MM Multimedia Presentation
Mr Bongani Jack, Chairperson, MM Multimedia, thanked the Committee for the opportunity to present to it, and introduced his organisation as a sports consultancy specialising in soccer. MM Multimedia had spent the last two years in partnership with Adidas, promoting the country ahead of the 2010 FIFA World Cup. It was now looking for ways to support the country's legacy from that event. A considerable infrastructural investment had been made throughout the country for the tournament, and it was important that it was built upon. MM Multimedia had visited soccer clubs around the world with a view to starting a similar soccer academy (or 'school of excellence') in the Nelson Mandela Bay Metropolitan Area of the Eastern Cape. Liverpool Football Club (LFC) had been chosen eventually, because it was such a historically successful club. The intention was to create the Nelson Mandela Bay Liverpool Football Academy.

The Academy would provide “total scientific development of football players in South Africa.” It would accept children, boys and girls, from a very young age (even under seven years), but the training would be directed at those who were at under-15 and under-17 levels. The Academy would provide accommodation, transport, recreational facilities, life skills such as financial management and coping with media attention, as well as medical and psychological assistance to these age-groups. Coaches would be brought from LFC who would help to train local coaches. Nelson Mandela Metropolitan University (NMMU) would be encouraged to absorb post-matric students, who did not become professional sportsmen and -women, into sports-related academic programmes.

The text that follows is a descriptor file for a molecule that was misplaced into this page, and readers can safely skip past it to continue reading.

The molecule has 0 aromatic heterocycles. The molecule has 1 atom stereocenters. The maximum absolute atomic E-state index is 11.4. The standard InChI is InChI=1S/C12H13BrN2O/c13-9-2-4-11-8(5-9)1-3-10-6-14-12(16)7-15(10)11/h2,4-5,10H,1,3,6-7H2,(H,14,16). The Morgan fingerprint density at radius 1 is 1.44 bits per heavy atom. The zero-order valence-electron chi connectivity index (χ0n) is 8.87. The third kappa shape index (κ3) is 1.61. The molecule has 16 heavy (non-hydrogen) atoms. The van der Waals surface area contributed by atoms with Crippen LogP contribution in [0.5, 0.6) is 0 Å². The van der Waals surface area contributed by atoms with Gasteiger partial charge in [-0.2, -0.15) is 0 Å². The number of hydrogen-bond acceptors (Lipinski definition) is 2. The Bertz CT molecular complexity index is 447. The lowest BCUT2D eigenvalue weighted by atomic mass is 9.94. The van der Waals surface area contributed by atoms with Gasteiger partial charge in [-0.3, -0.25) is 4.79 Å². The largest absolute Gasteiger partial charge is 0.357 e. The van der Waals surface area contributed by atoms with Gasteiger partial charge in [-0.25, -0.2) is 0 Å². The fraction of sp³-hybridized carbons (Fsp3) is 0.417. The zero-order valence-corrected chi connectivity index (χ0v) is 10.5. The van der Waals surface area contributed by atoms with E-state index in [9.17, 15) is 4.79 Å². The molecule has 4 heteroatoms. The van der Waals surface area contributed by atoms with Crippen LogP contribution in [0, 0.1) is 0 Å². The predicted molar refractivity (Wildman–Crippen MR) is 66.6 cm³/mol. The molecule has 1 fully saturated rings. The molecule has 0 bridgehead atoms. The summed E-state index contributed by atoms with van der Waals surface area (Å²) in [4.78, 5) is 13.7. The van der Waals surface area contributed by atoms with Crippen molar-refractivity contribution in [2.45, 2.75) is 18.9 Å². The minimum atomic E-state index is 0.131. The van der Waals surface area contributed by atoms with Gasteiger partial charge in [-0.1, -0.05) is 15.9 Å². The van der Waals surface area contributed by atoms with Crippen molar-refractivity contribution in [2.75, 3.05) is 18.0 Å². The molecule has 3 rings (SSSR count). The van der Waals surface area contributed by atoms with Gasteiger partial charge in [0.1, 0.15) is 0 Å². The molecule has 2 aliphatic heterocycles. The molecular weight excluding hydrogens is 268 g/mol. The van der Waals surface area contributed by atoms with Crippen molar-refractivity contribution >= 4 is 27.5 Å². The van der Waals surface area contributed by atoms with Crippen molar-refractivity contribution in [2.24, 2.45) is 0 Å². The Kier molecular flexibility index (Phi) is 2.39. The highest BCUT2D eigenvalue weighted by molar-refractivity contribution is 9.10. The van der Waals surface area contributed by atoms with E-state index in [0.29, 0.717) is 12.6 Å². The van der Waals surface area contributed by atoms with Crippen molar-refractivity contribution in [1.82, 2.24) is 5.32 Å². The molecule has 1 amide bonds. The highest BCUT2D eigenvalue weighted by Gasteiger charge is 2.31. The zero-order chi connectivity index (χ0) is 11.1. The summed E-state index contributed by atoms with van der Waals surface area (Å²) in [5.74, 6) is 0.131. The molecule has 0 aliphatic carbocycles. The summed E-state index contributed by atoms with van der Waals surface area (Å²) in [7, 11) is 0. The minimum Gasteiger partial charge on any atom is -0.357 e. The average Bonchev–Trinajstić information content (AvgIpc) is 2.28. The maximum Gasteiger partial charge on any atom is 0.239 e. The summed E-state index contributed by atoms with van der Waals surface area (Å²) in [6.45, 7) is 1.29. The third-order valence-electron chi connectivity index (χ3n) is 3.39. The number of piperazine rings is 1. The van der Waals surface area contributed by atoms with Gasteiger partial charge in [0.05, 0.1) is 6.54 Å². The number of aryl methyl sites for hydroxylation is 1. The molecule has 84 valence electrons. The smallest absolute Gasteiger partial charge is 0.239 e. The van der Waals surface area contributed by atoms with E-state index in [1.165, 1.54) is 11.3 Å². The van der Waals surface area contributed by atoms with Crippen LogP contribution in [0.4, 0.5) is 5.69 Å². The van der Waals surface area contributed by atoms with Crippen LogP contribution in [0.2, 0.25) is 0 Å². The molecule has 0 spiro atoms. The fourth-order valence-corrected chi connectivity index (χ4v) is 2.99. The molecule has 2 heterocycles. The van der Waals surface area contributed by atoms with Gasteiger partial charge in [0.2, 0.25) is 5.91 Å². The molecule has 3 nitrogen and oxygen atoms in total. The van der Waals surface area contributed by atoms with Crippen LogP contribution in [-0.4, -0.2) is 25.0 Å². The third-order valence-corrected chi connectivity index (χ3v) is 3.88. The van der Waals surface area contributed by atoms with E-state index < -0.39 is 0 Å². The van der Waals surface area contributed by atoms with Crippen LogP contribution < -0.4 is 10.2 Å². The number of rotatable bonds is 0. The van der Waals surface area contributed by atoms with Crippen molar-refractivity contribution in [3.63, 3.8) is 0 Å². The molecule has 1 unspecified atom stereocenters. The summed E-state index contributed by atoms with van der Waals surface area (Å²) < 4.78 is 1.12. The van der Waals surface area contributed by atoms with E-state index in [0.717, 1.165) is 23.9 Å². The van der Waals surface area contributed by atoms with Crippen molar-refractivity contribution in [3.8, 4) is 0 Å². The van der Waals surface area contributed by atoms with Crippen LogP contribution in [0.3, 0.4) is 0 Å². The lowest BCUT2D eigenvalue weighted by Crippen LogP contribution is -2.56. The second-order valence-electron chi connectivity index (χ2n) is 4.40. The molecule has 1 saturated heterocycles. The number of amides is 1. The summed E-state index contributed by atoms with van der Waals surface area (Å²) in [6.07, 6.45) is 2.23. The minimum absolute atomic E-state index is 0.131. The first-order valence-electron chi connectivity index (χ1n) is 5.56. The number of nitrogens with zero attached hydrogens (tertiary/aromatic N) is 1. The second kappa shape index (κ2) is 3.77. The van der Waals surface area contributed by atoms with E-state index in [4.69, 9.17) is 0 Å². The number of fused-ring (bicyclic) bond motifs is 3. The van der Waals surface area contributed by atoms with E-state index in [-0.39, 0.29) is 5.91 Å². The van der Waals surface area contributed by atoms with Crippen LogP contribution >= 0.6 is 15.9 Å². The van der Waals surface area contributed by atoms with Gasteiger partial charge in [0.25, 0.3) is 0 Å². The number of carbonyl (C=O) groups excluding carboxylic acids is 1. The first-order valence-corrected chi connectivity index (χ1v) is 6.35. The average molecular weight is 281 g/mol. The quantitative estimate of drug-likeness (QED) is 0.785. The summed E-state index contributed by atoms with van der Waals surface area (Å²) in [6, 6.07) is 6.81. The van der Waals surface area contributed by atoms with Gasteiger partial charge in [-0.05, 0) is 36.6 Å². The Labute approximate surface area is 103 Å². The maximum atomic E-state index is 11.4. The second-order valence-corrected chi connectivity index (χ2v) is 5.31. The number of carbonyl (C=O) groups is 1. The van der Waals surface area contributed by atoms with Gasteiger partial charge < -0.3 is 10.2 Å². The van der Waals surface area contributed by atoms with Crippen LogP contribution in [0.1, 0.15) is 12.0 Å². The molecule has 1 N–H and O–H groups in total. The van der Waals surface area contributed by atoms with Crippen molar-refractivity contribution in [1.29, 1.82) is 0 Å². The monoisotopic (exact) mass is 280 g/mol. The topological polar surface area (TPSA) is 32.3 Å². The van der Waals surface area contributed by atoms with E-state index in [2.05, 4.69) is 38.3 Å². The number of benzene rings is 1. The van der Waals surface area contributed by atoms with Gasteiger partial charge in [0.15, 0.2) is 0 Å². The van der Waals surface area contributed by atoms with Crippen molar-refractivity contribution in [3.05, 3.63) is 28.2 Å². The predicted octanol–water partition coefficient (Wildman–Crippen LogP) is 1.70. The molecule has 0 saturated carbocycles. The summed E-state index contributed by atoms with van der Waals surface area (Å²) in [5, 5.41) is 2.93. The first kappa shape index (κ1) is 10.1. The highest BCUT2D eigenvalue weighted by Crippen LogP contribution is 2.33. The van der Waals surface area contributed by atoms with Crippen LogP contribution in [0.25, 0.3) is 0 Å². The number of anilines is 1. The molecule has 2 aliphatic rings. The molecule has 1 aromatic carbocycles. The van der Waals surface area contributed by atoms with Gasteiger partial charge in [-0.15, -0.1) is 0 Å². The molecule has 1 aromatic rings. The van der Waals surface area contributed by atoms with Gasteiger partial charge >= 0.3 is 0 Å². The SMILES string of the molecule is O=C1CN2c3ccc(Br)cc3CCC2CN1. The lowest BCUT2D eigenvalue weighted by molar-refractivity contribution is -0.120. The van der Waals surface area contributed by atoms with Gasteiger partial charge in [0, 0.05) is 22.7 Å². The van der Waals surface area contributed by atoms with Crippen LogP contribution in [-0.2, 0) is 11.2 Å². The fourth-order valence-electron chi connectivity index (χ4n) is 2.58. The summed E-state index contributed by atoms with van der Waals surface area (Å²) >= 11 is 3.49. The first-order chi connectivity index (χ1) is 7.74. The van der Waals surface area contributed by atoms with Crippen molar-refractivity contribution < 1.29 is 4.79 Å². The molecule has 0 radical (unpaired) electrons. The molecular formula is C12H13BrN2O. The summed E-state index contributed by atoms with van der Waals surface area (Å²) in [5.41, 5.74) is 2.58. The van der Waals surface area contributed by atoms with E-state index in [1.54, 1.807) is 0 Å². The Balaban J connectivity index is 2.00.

Mr Jack said that South African soccer administration could learn a lot from LFC. Most South African soccer clubs struggled to fill stadiums at their matches. LFC had a department devoted to marketing and ticket sales. Their stadium was booked for the next eighteen years, and they had a waiting list of 90 000 for tickets to LFC home games. Sporting codes in South Africa were still divided along racial lines; another reason that LFC had been chosen was that it was a non-racial, international brand.

Mr Jack gave a brief historical background of soccer in South Africa. Soccer was brought to South Africa by British colonists. The first documented match took place in 1862 in what was now the Nelson Mandela Bay Municipality. In 1961 South Africa was banned by FIFA, although the game continued to be played in the townships, where a 'diski-influenced' style developed. During apartheid it became a platform for the delivery of political messages; many games were preceded by speeches by prominent political actors. South Africa was readmitted to international competition in 1992, and won the Confederation of African Football (CAF) championship in 1996.